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Jensen Beeler

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I’ve sat on this story for a few days now, trying to figure out what exactly is going on? Is Aprilia once again digging up the Gilera brand as a sportbike entry? Is this wishful thinking by an Italian designer known for “concept” sketches? Is this poor reporting by the motorcycle blogsphere? Or all of the above?

Let me start from the beginning, and in the end I’ll let you decide.

Carmelo Ezpeleta (Owner of Dorna Sports, which owns and runs MotoGP), has announced that the premiere motorcycle class of racing will take a cue from the Formula1 racebook, and limit the electronics that can be used while racing a GP motorcycle. This decision comes on the heels of the single tire move made by Dorna in an effort to make GP racing more exciting and evenly matched. 

Traction control for example has been of great concern, and to see why it only takes a brief glance at the latest reviews of the Ducati 1198S Superbike. Critiques of MotoGP have said that allowing such devices let’s less qualified racers into the premiere sport, and that the use of technology can make up where there would otherwise be a gap in rider skill.

Not surprisingly, some of the biggest names ever in the sport have shown signs of support for the rule change. It is unclear what exactly will happen in the future, but Ezpeleta has said that there must be further discussion of the topic, and that no change will occur for the 2009 season, yet looking at where other premiere class sports of gone, the road ahead looks more or less certain.

Source: moto.caradisiac

SkyNet may kill all of mankind, but it won’t take away our GP racing.

Dellorto is known in the automotive B2B world for its products in cars and trucks. Well now they are starting to offer their products for motorcycles, and Aprilia will be one of the first companies to integrate their technology in a product. What does this mean for the consumer? Well for starters, the RSV4 will be the first bike from Italy to have variable length throttle bodies. Read more after the jump.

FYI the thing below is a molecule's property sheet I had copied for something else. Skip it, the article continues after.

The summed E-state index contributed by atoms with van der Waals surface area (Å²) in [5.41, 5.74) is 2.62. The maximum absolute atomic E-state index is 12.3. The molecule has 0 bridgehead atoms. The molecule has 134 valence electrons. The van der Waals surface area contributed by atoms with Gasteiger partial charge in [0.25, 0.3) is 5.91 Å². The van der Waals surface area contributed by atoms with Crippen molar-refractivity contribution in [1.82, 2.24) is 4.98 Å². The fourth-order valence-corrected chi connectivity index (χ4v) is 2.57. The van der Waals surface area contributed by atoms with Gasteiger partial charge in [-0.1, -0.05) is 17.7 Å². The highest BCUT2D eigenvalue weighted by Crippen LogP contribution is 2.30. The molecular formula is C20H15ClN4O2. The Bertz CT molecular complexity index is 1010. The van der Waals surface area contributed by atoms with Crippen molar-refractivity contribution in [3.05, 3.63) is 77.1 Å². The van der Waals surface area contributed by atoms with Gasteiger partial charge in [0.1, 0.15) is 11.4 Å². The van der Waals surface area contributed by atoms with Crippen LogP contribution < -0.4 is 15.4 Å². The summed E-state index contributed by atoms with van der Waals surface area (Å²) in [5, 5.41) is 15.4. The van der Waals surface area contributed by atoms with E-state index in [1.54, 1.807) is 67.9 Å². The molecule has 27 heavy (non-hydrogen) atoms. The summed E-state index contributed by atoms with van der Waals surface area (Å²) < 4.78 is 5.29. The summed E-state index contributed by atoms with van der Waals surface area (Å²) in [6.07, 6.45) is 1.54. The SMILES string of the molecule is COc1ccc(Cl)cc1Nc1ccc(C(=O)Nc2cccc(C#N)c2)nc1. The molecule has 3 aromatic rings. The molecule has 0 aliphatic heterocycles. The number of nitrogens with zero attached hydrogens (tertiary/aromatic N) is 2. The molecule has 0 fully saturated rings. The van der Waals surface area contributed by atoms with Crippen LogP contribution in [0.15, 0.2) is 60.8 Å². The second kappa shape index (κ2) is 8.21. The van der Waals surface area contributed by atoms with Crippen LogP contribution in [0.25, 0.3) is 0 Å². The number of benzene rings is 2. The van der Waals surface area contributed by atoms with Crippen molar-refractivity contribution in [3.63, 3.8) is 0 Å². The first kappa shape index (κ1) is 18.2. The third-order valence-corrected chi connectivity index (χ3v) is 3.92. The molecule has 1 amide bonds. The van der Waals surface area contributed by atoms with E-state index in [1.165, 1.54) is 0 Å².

Kawasaki has huffed the same crazy glue as BMW, and gotten themselves a video portal aptly named: KawasakiTV. Now while the BMW version has all the spit and polish you’d expect from the German AutoHaas, Kawasaki has all the lack-luster half-assed marketing attempts we’ve grown to cheerish from the Green Monster. The shows all of its ads, clips, and racing footage going back to 2006, although after playing with it for a bit, they appear to show you only a limited number of ads at random. Also, the site, for whatever reason, is in Spanish, but it’s easy enough to navigate around. The link can be found here.

On a marketing note. Kawasaki, why would you host a site on someone else’s domain? Why would you try and shoe-horn your logo onto a template that clearly is from a common bin. And lastly, who is your brand manager, and what street will he be committing ritual suicide over this botch job?

Source: moto.caradisiac

Wow, I can’t believe I got through this post without one reference to letting the good times roll…

General Motors CEO Rick Wagoner mentioned last week that, in addition to selling the HUMMER brand, other assets were being evaluated for sale, as well. GM has announced that it is selling all of its remaining stock in Suzuki. GM owns about 3% of the Japanese automaker’s traded stock making the cash infusion come in around $230 million.  More after the jump.

 

The Aprilia RSV4 seems to be all the news today, first we leaked you the price, and now we can show you what Max Biaggi’s World Superbike trim will look like. The bike has Max’s classic “3” logo, we imagine the final version will have a couple other stickers as well, unless The Emperor is sponsoring his racing efforts these days.

Source: motoblog.it via MCN

Max, with your new shiny bike, you’ll be the prettiest boy at the track this weekend.

Marchesini has released spec on its 2009 product catalog. Already known for having some of the most stiff and rigid rims in the industry, and for developing wheels made from molten magnesium and carbon fiber, Marchesini raises the bar now with their offering of forged magnesium wheels.

Their new production process uses Finite Element Method (FEM), which is a multidirectional way of forging magnesium, developed in the aeronautical industry. 

Refined by use in MotoGP, Marchesini is offering two lines for 2009: 

Komp:
A forged aluminum wheels designed for road use and available in various colors.

Komp R:
A dedicated to racing wheel that offers a weight saving of 25% – 35%. The Komp R wheel sell in both the standard 17″ wheel size, as well as that slightly more race friendly 16.5″ variety.

Espada:
A forged aluminum wheel that is built specifically for 125cc bikes.

Komp Motard:
Also a forged aluminum, this one as you probably guessed already, is designed to replace the standard spoked motard wheel. The goal of this wheel was to reduce the moment of intertia, and so far has had excellent results in the AMA Supermoto Championship.

Source: Motoblog.it

Racing pink is still not a color option.